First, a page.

The most asked question from state legislators: Does physician quality really impact cost?
The American Legislative Exchange Council (ALEC) is a non-profit association of state legislators and private sector representatives very active in developing and promoting model state legislation. It is a conservative group, and it is big, influential, and surprisingly bipartisan.
Two legislative areas come into play here: taxes, which they want to control, and Medicaid, which eats up their state budgets and has superseded education as the largest component in many states. Medicaid is headed for the number one spot in virtually all others.
Why should physicians care? With about two thirds of state governorships and legislatures controlled by conservatives of all political stripes, how they act, and react, in dealing with Medicaid impacts everyone. Especially physicians because something has to be, and will be, done and hospitals have convinced state legislators that they are the central healthcare providers deserving of the bulk of resources.
This is a dangerous state of affairs because the majority of the Medicaid budget goes to hospitals, leaving physicians without the resources to prevent progression of chronic disease in the Medicaid population.
Simply, the money is going to put out fires instead of preventing them and the case is being made very effectively to pour yet more into this failed structure.
This is not hospitals being evil, or states being naÃ¯ve. It is a fundamental lack of understanding and, frankly, physicians' failure to set the record straight.
This cycle has to be broken the same way that President Bill Clinton, hardly a conservative, worked to break the cycle of welfare dependency in his administration. Focus on the fundamentals, which is a heavy lift because the people in charge don't know what they are.
That became abundantly clear at this fall's ALEC meeting in Washington, D.C., at which I was a speaker.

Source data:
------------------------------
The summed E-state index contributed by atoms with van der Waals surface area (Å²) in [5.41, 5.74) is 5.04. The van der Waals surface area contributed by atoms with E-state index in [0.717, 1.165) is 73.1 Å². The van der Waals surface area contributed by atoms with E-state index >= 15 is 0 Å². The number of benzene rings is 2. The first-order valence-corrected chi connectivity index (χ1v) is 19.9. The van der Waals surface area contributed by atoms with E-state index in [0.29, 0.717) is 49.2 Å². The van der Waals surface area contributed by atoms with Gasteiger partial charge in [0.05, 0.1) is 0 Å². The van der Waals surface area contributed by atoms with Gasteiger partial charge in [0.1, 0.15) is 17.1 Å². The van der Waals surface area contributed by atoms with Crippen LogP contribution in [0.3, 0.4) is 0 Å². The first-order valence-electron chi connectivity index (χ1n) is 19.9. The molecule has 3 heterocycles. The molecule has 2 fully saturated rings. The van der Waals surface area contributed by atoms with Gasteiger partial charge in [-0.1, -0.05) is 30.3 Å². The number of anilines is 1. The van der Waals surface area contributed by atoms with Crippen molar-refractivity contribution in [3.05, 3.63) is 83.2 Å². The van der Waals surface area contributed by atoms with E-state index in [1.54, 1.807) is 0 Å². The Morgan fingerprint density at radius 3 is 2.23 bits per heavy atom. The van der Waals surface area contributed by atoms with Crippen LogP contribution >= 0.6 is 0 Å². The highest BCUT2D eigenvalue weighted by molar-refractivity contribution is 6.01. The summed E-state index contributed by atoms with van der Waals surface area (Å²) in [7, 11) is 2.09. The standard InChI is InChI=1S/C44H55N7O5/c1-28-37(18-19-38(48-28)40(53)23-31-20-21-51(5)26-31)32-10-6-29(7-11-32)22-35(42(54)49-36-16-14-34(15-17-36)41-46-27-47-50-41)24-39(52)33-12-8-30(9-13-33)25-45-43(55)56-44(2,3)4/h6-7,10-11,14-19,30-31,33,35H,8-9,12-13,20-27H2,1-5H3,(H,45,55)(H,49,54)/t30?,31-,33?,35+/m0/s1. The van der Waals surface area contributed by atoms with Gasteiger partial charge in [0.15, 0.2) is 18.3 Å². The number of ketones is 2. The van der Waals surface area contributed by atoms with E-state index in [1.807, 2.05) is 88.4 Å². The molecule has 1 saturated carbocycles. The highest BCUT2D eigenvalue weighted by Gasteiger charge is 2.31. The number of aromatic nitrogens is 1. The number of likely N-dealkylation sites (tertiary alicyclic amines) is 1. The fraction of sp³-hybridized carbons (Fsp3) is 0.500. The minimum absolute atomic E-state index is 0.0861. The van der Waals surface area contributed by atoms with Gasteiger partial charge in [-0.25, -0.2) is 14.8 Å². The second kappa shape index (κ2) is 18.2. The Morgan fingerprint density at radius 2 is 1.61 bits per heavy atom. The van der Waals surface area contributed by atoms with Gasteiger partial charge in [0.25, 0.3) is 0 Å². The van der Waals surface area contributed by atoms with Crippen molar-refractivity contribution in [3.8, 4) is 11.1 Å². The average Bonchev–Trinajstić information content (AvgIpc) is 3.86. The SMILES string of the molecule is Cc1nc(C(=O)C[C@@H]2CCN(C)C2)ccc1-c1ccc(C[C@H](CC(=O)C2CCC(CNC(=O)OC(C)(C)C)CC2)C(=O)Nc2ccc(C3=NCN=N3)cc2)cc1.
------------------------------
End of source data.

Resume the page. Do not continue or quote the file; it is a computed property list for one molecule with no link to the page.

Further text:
The most frequently asked question: Does quality affect cost?
My response: Yes, profoundly, and the biggest impact on quality is at the primary-care level for Medicaid as with other payment systems.
1. Underpaying for primary care with fees that represent a small fraction of Medicare not only forces providers to operate at a loss, it strips primary-care providers of the resources needed to manage chronic disease allows these diseases to progress virtually unabated to higher, and much more expensive, levels of acuity.
2. Failing to educate and support patients further contributes to unabated progress to higher and more expensive levels of acuity.
3. Poorly designed, or non-existent, physician incentives complete the triad of institutional failure by stripping any motivation to provide anything but the most basic care, ensuring continued failure.
The concept of paying less for a failed system is no bargain - it is a human and fiscal disaster. So is adding an extra rushed visit or two and calling it "preventative care."
Medicaid primary-care delivery cannot perform without investing in advanced practice techniques, transformation, and analytics.
The least expensive hospitalization, inpatient or outpatient procedure, and diagnostic test is the one that is not necessary because chronic conditions, which are epidemic in Medicaid populations, are only minimally treated instead of properly managed.
Closing gaps in care, providing targeted chronic disease behavioral, nutritional and activity support between physician visits, and using even basic techniques to manage disease at commercial levels is a strong start, and, the best investment of public funds in all of government.
The bipartisan will is there, but proper perspective, advice and guidance is not.
There is no more important civic duty for physicians and administrative professionals than to fill those gaps in knowledge - nor any better business model.